Immigration | WGLT

Immigration

Staff / WGLT

Illinois State University is fielding a lot of questions from international students concerned about the Trump Administration executive orders on immigration and visa enforcement.

About ten ISU students come from the seven countries specifically banned in the Executive order. Others from those nations have also been accepted for admission to ISU in the fall.

Logo with three women cheek against cheek and details about the Women's March on Washington D.C. Jan. 1
Courtesy of Instagram

Voters upset with the election of Donald Trump have been finding ways to direct their anger either through Facebook pages, personal blogs, even filing petitions for local offices.  A big display will come the day after President-elect Trump is sworn in with the Women’s March on Washington, aimed at making sure the new administration knows women's rights are human rights.

Staff / WGLT

Elections are always polarizing. Elections are always bruising.

But, a Normal Community High School Teacher said this is the most extreme he has seen and one that has had a pronounced effect on students.

Creative Commons

Immigration reform has risen and died many times over the terms of the last two Presidents. It's front and center this year with Donald Trump's insistence on building a wall on the border with Mexico.

Three years ago, the Senate passed a bill with 14 Republicans crossing the aisle in favor of comprehensive immigration policy change. The House did nothing with the bill and and the issue went dormant, not for the first time in recent memory.

Cyndee Brown / ISU Theater

 The hot topic of child immigration takes center stage in a play that takes reality and spins a web of fantasy around it. Illinois State University theater professor Cyndee Brown is the director of Bocon!, and talks about how fantasy can be a great way to explore troubling current events.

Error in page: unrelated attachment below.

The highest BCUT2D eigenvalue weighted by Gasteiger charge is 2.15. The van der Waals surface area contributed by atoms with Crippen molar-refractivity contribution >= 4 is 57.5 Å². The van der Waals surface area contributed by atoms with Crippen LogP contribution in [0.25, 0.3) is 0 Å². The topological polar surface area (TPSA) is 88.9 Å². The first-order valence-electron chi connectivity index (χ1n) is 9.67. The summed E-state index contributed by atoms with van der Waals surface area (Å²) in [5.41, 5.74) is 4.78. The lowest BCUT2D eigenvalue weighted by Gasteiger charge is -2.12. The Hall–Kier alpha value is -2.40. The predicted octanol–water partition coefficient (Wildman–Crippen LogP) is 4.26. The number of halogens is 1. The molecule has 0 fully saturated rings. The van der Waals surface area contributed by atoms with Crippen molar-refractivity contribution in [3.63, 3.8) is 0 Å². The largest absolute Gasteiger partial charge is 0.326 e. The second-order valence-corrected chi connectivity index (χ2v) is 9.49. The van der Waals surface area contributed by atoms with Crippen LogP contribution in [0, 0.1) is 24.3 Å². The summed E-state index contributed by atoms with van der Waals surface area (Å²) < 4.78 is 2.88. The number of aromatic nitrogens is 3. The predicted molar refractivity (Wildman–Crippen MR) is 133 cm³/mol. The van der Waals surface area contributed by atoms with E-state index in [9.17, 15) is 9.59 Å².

*The young hero of the play is forced to become on of the many unaccompanied minors who are fleeing their native land and heading to a new life in the United States.

More than half the country’s Governors don’t want Syrian refugees to resettle in their state. The backlash follows a possible link between the refugees and the Paris terror attacks.

Illinois Immigrant rights groups and advocates are blasting Gov. Bruce Rauner's decision to temporarily stop accepting new Syrian refugees in Illinois in the aftermath of the terrorist attacks in Paris.  

The Arab American Action Network says the decision creates a "fictitious link" between those fleeing war and violence and those responsible for the deadly attacks. The group says it also fuels racist stereotypes.  

The Organized Communities Against Deportations wants Rauner to reconsider.  

'Immigration Project' Celebrates 20 Years

Nov 10, 2015
Demonstrator holds sign
Elvert Barnes / Flickr

The Immigration Project is marking 20 years of serving immigrants throughout central Illinois and parts of southern Illinois. To meet an increasing caseload, the group recently opened a satellite office in Champaign.

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